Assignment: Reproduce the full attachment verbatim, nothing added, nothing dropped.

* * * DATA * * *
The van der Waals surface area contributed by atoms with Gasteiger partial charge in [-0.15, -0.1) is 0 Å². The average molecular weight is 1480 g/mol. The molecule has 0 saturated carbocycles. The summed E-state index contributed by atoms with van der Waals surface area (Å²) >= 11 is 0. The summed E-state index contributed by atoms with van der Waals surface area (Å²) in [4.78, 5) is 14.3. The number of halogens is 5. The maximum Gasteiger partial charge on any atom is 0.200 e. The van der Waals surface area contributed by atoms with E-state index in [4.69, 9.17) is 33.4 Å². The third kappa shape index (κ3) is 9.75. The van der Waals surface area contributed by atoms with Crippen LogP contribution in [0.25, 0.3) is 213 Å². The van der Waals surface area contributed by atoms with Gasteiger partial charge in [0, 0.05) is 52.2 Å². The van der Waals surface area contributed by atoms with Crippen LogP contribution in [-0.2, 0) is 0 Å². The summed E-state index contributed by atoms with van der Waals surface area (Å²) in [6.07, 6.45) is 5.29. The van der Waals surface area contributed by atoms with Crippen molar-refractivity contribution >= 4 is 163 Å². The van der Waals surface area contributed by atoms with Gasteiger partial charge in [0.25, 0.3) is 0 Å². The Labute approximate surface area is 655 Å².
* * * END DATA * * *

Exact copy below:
The van der Waals surface area contributed by atoms with Gasteiger partial charge in [-0.15, -0.1) is 0 Å². The average molecular weight is 1480 g/mol. The molecule has 0 saturated carbocycles. The summed E-state index contributed by atoms with van der Waals surface area (Å²) >= 11 is 0. The summed E-state index contributed by atoms with van der Waals surface area (Å²) in [4.78, 5) is 14.3. The number of halogens is 5. The maximum Gasteiger partial charge on any atom is 0.200 e. The van der Waals surface area contributed by atoms with E-state index in [4.69, 9.17) is 33.4 Å². The third kappa shape index (κ3) is 9.75. The van der Waals surface area contributed by atoms with Crippen LogP contribution in [0.25, 0.3) is 213 Å². The van der Waals surface area contributed by atoms with Gasteiger partial charge in [0, 0.05) is 52.2 Å². The van der Waals surface area contributed by atoms with Crippen LogP contribution in [-0.2, 0) is 0 Å². The summed E-state index contributed by atoms with van der Waals surface area (Å²) in [6.07, 6.45) is 5.29. The van der Waals surface area contributed by atoms with Crippen molar-refractivity contribution >= 4 is 163 Å². The van der Waals surface area contributed by atoms with Gasteiger partial charge in [0.25, 0.3) is 0 Å². The Labute approximate surface area is 655 Å².